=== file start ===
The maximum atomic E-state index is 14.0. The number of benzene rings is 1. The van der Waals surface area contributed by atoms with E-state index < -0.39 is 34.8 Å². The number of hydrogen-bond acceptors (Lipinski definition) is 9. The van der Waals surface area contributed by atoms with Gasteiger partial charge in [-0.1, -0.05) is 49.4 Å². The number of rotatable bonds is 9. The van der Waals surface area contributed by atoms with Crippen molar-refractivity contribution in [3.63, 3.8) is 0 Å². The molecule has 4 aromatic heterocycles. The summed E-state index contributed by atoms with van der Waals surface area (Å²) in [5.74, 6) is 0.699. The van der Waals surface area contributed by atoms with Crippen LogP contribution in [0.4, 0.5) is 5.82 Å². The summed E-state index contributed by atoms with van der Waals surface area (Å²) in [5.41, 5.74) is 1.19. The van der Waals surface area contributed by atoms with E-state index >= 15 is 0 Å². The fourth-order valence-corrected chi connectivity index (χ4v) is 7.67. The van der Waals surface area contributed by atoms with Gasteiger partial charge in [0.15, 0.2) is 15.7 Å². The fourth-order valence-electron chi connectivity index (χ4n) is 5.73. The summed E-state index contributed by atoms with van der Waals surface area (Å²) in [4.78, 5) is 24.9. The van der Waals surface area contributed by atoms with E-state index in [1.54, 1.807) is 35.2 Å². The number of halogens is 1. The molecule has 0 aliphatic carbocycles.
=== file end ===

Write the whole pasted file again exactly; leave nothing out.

The maximum atomic E-state index is 14.0. The number of benzene rings is 1. The van der Waals surface area contributed by atoms with E-state index < -0.39 is 34.8 Å². The number of hydrogen-bond acceptors (Lipinski definition) is 9. The van der Waals surface area contributed by atoms with Gasteiger partial charge in [-0.1, -0.05) is 49.4 Å². The number of rotatable bonds is 9. The van der Waals surface area contributed by atoms with Crippen molar-refractivity contribution in [3.63, 3.8) is 0 Å². The molecule has 4 aromatic heterocycles. The summed E-state index contributed by atoms with van der Waals surface area (Å²) in [5.74, 6) is 0.699. The van der Waals surface area contributed by atoms with Crippen LogP contribution in [0.4, 0.5) is 5.82 Å². The summed E-state index contributed by atoms with van der Waals surface area (Å²) in [5.41, 5.74) is 1.19. The van der Waals surface area contributed by atoms with E-state index >= 15 is 0 Å². The fourth-order valence-corrected chi connectivity index (χ4v) is 7.67. The van der Waals surface area contributed by atoms with Gasteiger partial charge in [0.15, 0.2) is 15.7 Å². The fourth-order valence-electron chi connectivity index (χ4n) is 5.73. The summed E-state index contributed by atoms with van der Waals surface area (Å²) in [4.78, 5) is 24.9. The van der Waals surface area contributed by atoms with E-state index in [1.54, 1.807) is 35.2 Å². The number of halogens is 1. The molecule has 0 aliphatic carbocycles.